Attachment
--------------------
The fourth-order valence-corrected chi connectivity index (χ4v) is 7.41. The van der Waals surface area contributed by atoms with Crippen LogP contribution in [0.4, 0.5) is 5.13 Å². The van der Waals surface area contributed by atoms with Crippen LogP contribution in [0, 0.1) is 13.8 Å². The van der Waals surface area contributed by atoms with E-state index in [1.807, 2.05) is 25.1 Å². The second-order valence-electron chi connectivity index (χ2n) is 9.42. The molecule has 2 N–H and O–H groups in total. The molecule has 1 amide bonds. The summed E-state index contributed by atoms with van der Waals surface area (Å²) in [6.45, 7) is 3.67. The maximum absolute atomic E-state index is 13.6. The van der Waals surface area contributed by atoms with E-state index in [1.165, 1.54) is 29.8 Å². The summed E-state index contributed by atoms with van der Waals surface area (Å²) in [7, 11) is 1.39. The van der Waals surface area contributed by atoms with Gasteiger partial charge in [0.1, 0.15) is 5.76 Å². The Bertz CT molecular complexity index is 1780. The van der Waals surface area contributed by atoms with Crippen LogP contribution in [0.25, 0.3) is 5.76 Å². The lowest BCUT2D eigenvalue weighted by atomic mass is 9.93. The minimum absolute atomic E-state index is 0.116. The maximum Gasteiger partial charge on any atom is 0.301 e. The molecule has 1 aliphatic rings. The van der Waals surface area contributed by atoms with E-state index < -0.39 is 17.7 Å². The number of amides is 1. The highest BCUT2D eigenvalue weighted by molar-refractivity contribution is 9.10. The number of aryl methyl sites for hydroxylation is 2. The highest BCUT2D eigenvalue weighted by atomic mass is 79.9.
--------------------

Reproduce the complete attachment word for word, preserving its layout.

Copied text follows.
The fourth-order valence-corrected chi connectivity index (χ4v) is 7.41. The van der Waals surface area contributed by atoms with Crippen LogP contribution in [0.4, 0.5) is 5.13 Å². The van der Waals surface area contributed by atoms with Crippen LogP contribution in [0, 0.1) is 13.8 Å². The van der Waals surface area contributed by atoms with E-state index in [1.807, 2.05) is 25.1 Å². The second-order valence-electron chi connectivity index (χ2n) is 9.42. The molecule has 2 N–H and O–H groups in total. The molecule has 1 amide bonds. The summed E-state index contributed by atoms with van der Waals surface area (Å²) in [6.45, 7) is 3.67. The maximum absolute atomic E-state index is 13.6. The van der Waals surface area contributed by atoms with E-state index in [1.165, 1.54) is 29.8 Å². The summed E-state index contributed by atoms with van der Waals surface area (Å²) in [7, 11) is 1.39. The van der Waals surface area contributed by atoms with Gasteiger partial charge in [0.1, 0.15) is 5.76 Å². The Bertz CT molecular complexity index is 1780. The van der Waals surface area contributed by atoms with Crippen LogP contribution in [0.25, 0.3) is 5.76 Å². The lowest BCUT2D eigenvalue weighted by atomic mass is 9.93. The minimum absolute atomic E-state index is 0.116. The maximum Gasteiger partial charge on any atom is 0.301 e. The molecule has 1 aliphatic rings. The van der Waals surface area contributed by atoms with E-state index < -0.39 is 17.7 Å². The number of amides is 1. The highest BCUT2D eigenvalue weighted by molar-refractivity contribution is 9.10. The number of aryl methyl sites for hydroxylation is 2. The highest BCUT2D eigenvalue weighted by atomic mass is 79.9.